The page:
Freshman Madison D’Amico remembers her dance days, spending endless hours practicing and bonding with her dance group as a child. When she arrived at Ithaca College, she immediately began auditioning for the college’s dance groups — IC Unbound, Pulse and the IC Dance Team — to try to recreate this feeling.
However, D’Amico yearned for an experience more similar to what hers was growing up. Her nostalgia drove her to create her own dance company.
“Dancing in a studio, you would practice two hours a day, Monday through Friday, in a different style every single day,” D’Amico said. “None of the companies did that, and that was so weird to me.”
She found a group of nine other women at the college who said they felt similarly and created IC Defy, a dance group that seeks to deliver an interconnected, nostalgic experience and invite a variety of dance styles into one group. She created the group in Fall 2016, but the group only started dancing this semester.
One of the dances they perform is to the beat of Ariana Grande’s “Side to Side” in a hip-hop style. The dancers’ body language suggests grace yet power as they move and slide to the beat in unison.
IC Defy’s dance repertoire includes ballet, hip-hop, jazz and contemporary. Each style is taught by a different student instructor each day. D’Amico, for example, teaches hip-hop.
“The difference between my company and the other opportunities to dance on campus is that a lot of the companies … either focus on one style or don’t have as big of a commitment,” D’Amico said. “For a lot of people who dance at a studio or at home … they would do a different style every day.”
Freshman Miriam Ludwig, a member of the group’s executive board, said she likes the group because it not only practices dance to prepare for a performance but also to work on technique and improve on an individual basis.
“All other companies are great, but I like IC Defy because of the focus on improvement, and that I get to do a lot of different types of dance,” Ludwig said. “We’re very much about helping each other and boosting each other up.”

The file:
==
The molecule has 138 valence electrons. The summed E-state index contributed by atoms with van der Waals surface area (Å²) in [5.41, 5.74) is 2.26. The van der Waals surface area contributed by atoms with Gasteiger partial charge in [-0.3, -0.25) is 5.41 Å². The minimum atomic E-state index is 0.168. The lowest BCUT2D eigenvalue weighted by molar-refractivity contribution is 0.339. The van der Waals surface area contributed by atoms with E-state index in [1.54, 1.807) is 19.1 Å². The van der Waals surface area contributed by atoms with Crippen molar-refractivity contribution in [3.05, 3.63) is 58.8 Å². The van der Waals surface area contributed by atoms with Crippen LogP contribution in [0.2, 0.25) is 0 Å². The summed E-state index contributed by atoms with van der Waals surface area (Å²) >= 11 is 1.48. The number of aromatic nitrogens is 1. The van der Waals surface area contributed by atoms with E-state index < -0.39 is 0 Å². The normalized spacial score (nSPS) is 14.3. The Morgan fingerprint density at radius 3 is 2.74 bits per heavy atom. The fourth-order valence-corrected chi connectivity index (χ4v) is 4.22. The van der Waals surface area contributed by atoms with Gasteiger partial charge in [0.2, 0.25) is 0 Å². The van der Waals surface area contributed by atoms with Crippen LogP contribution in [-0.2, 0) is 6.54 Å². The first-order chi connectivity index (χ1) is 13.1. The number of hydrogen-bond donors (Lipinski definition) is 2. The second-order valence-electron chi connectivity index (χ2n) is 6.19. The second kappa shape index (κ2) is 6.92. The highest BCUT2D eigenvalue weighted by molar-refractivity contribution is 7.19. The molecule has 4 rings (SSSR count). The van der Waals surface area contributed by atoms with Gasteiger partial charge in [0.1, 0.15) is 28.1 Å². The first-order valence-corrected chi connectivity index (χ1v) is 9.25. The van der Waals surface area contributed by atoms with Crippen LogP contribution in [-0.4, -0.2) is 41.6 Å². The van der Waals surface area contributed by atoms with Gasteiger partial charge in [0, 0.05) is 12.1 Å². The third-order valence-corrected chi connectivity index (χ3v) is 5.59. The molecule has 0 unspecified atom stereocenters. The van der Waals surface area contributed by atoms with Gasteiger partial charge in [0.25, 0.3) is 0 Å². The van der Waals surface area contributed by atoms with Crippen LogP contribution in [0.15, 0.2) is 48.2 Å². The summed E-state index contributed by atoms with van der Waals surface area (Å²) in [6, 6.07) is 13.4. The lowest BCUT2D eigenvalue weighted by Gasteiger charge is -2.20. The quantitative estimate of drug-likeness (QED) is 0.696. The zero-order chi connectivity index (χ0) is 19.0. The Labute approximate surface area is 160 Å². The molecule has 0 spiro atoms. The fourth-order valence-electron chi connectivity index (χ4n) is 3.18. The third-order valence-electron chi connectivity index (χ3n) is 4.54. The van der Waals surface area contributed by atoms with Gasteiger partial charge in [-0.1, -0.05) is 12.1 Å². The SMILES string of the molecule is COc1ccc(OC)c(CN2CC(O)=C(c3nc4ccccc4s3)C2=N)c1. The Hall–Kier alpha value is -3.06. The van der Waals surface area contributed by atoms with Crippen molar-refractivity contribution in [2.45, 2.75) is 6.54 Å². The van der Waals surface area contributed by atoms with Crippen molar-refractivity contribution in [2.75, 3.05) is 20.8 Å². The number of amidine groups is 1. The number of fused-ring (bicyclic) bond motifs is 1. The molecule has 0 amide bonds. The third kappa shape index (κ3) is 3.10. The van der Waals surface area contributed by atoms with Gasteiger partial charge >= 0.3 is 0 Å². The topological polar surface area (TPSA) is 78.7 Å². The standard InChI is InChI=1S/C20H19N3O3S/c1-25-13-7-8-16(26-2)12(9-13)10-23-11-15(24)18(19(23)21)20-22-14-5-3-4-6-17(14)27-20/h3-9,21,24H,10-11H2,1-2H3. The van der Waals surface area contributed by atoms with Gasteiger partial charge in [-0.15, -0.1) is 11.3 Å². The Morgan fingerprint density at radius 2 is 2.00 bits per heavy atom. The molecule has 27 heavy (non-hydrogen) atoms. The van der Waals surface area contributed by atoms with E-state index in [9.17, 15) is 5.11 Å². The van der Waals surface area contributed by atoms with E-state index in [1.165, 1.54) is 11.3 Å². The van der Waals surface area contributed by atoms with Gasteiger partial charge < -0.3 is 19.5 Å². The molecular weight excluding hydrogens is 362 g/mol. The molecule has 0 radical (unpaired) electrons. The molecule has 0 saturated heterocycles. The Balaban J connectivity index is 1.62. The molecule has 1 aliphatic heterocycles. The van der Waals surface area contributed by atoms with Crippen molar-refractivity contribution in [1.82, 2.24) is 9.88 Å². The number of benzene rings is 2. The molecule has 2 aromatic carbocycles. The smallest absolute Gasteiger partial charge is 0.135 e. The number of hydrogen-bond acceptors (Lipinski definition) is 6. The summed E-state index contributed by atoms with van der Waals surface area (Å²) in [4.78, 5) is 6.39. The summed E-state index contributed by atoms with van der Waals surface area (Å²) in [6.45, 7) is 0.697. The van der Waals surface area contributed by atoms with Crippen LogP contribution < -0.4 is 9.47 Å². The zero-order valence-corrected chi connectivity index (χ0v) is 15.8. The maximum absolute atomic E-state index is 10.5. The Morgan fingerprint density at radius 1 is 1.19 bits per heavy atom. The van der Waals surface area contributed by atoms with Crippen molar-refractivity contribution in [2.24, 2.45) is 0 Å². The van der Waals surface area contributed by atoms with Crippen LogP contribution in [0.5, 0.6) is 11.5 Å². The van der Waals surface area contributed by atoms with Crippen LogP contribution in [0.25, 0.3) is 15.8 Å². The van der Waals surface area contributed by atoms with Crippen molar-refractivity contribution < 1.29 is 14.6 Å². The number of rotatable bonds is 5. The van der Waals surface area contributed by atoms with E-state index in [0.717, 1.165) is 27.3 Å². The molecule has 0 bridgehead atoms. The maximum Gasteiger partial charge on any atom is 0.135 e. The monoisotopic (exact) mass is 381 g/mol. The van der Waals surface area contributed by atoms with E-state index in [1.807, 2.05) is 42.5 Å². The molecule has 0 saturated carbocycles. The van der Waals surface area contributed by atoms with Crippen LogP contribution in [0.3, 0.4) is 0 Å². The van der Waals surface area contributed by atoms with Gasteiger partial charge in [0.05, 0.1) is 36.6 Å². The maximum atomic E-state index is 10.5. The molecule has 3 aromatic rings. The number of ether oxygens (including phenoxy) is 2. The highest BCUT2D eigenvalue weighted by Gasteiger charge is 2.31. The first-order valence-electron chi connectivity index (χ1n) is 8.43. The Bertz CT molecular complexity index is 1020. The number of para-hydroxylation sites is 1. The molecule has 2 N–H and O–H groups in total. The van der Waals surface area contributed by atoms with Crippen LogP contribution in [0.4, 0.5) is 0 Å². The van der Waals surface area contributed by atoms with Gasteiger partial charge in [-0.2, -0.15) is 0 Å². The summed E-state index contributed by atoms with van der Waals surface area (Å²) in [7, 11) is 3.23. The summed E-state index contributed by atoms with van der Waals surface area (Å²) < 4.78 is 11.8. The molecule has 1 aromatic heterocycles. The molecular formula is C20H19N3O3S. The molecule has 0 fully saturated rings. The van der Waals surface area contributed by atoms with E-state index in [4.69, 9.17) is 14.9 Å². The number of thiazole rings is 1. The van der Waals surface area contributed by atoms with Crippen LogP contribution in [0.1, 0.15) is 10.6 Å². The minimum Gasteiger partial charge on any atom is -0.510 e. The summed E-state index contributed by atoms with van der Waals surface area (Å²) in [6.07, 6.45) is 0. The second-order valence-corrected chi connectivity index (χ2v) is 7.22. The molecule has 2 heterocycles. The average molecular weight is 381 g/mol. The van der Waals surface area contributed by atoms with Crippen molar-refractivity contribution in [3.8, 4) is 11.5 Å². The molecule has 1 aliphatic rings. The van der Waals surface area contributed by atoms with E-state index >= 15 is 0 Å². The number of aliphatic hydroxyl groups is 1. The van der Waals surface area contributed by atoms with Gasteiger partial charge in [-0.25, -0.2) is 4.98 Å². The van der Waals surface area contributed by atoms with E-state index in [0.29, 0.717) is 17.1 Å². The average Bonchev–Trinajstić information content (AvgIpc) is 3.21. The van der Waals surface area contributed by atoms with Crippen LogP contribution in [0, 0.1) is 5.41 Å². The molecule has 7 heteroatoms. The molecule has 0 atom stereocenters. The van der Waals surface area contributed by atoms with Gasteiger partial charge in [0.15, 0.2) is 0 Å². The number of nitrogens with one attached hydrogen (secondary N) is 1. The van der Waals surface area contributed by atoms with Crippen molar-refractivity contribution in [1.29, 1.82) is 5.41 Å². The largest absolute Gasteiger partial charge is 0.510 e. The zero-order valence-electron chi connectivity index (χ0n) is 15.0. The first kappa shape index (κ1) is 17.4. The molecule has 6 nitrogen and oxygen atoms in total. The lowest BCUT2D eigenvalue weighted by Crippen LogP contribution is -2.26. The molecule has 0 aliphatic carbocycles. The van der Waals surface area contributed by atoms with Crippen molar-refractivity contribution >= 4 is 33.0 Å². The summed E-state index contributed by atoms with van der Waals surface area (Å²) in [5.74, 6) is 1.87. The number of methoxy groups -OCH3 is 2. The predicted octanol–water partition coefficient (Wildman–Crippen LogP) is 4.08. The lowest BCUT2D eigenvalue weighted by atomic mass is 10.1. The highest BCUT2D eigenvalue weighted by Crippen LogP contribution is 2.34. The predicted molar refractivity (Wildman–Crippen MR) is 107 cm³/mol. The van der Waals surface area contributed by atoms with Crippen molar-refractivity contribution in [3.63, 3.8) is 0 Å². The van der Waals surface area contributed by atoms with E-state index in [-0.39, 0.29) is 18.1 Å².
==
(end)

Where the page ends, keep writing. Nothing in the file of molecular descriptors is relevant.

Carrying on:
Ludwig said she had been practicing dance from a young age and that it had been an important part of her life as she was growing up. However, she didn’t pursue dance at all in Fall 2016.
“I realized I missed it a lot, and then Maddy came to me with this great opportunity, and it brought back something to my life that I really love,” Ludwig said.
Freshman Maya Lazar, also an executive board member, said she likes the group because it reminded her of being at a dance studio as a child. Lazar is also a member of IC Unbound, but she said she wanted to be part of a dance group where members have a closer personal connection to one another.
“We all are girls who come from a background where we had practice every single night, and we grew up with and became close with the girls in our studio,” Lazar said.
The other dance groups on campus, Lazar said, are more performance-based. In IC Unbound, dancers audition for each dance separately and only know the people also performing that dance. After the performance, there is no guarantee a dancer will remain in Unbound since each dance holds separate auditions. Lazar said IC Defy focuses on growing as dancers and closeness to one another, which is what she likes most about the club.
Sophomore Hikari Leon, social media chair of IC Unbound, said that while dancers may participate in only five dances, they’re the opportunity to choreograph dances after completing a semester with the company. Every other weekend, Leon said, the company meets as a whole to for a rehearsal to give company members a chance to see each piece.
IC Defy meets from 5:30 to 6:30 p.m. Monday through Wednesday in Job 161. Its first performance is planned for September, D’Amico said. They will be performing dances in the style of hip–hop, lyrical, contemporary and jazz.
D’Amico found her own love for dance at the young age of 3.
“Dancing has become such a big part of who I am,” she said. “When I’m upset, or frustrated, or stressed out, I just want to dance. There’s something so freeing about being able to forget about what’s going on and focus on something else.”
The group is currently in its trial semester, testing how it will function in the future. For this reason, D’Amico said, the group is not taking any new members until the Fall 2017 semester. She plans on recruiting more members through auditions.
D’Amico said the dance world can be very cutthroat, particularly about body image and technique, but she wants a place where everyone is welcome.
“I don’t want to impose stereotypes, like ‘You have to be 6 feet tall and skinny,’” D’Amico said. “I want it to be a place where any shape, size, color, gender and sexuality is welcome. I want anyone who loves to dance and believes in what we do to be a part of my company.”